Walking through the halls of the imposing Walter E. Washington Convention Center in D.C., you can feel that the Women Deliver conference is the largest gathering on women’s issues in more than a decade. There is a palpable excitement and enthusiasm among the thousands of attendees milling around between sessions, connecting and sharing experiences, which is only matched by the intense engagement and intellectual energy felt during the panels, plenaries and discussions.
The second day of Women Deliver was dedicated to examining the role of technology as a social catalyst, specifically the ways in which technology can enhance women’s lives and their health. The day kicked-off with Hans Rosling, of Gapminder fame, whose lively and entertaining presentation about the connection between decreasing maternal mortality and fertility rates and increasing GDP was a hit among the sleepy-eyed delegates in attendance. Through a riveting visual data representation, Rosling showed how scientific progress and the advent of new technologies in reproductive health contributed significantly to reducing maternal mortality and decreasing unsustainable fertility rates. He also urged the crowd to “put forward their successes as a motivation for activism”, a call which resonates strongly here at Women Deliver.
One of the messages that keeps coming up is that there are 200 million women across the world who do not have access to contraception, and are thus unable to control their fertility. We know that breakthroughs in contraceptive techniques have helped improve and save women’s lives, not just in the developing world but in the developed world as well. The potential benefits of increasing access to and affordability of contraception for women in the developing world are enormous, and speakers at Women Deliver discussed the many technological, scientific and practical innovations to achieve just this that are currently in the pipeline.
Researchers and advocates spoke of the tantalizing innovations that are slated to fundamentally transform global maternal health. In the same way that the Pill was a revolutionary technology 50 years ago, scientists are working hard to develop innovations with a comparable impact. As critical as scientific breakthroughs and innovations in technology are, though, they are not a panacea. Social, cultural, political or religious constraints can be insurmountable barriers to access for women across the world.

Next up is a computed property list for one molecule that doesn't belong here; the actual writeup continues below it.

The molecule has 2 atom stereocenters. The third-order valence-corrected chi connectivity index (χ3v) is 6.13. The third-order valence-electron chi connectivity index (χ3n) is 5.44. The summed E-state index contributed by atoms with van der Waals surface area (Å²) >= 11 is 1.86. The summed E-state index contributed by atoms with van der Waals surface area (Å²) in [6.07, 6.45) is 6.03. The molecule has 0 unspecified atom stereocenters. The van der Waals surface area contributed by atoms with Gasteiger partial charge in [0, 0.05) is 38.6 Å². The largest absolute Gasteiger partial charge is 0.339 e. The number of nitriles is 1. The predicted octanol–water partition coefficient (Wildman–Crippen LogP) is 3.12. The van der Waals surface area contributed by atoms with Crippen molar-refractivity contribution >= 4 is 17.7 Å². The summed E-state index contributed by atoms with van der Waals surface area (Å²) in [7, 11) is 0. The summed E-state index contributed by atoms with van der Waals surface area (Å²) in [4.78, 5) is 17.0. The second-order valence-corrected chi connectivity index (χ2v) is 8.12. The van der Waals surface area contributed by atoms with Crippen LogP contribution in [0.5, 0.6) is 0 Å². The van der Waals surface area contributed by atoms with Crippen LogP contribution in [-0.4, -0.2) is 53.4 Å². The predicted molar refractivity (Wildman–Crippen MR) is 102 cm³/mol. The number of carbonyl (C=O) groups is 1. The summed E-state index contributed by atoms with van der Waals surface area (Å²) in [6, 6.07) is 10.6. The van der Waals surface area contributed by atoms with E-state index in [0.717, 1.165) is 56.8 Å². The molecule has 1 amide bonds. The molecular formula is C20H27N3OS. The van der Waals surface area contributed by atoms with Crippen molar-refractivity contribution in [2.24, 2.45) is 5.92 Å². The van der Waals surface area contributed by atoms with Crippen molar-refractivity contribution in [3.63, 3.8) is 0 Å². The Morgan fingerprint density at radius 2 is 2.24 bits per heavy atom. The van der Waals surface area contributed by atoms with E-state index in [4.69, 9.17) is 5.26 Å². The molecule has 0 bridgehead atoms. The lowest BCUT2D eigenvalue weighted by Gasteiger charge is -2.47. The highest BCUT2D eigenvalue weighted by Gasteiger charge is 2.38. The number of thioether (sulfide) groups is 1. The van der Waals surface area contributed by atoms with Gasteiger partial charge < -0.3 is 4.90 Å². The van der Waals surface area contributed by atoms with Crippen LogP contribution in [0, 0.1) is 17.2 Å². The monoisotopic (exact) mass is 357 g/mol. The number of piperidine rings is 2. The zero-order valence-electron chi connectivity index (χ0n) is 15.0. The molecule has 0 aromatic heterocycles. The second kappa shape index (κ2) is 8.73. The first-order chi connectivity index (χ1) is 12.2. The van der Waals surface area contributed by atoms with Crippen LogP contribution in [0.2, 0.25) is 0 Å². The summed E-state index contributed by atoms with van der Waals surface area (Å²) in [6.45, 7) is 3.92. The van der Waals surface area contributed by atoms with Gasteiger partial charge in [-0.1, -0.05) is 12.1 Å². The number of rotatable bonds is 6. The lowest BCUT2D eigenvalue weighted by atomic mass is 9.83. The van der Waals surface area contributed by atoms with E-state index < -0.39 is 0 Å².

Acknowledging this, many of the speakers presenting their technological innovations also discussed innovations in packaging, delivery, distribution and other ancillary issues. For instance, dual purpose contraceptives which can incentivize users are one of the technologies that were discussed by panelists at yesterday’s press conference: vaginal rings that stop the multiplication of diseased cells in women’s breasts, or male contraceptives that can prevent baldness. Others talked about integrating interventions, such as giving a free long-lasting insecticide treated bednet to women coming for a breast examination or an HIV screening.
Issues of stigma, discrimination and general lack of access continue to cloud over the potential of technology to improve women’s lives. In addition to new science and innovative thinking, women’s health advocates will have to continue to contend with the powerful forces which seek to bar women’s access to these life-saving technologies.
A key part of providing 200 million women with contraception and truly making these technologies catalysts for social change will be to address the social, political and cultural hurdles which restrict women’s access to health care.
UN Dispatch spoke with Nafis Sadik, Special Advisor to the UN Secretary-General on HIV/AIDS in Asia and the Pacific about how social, cultural and political constraints can hinder women’s access to contraceptive technology: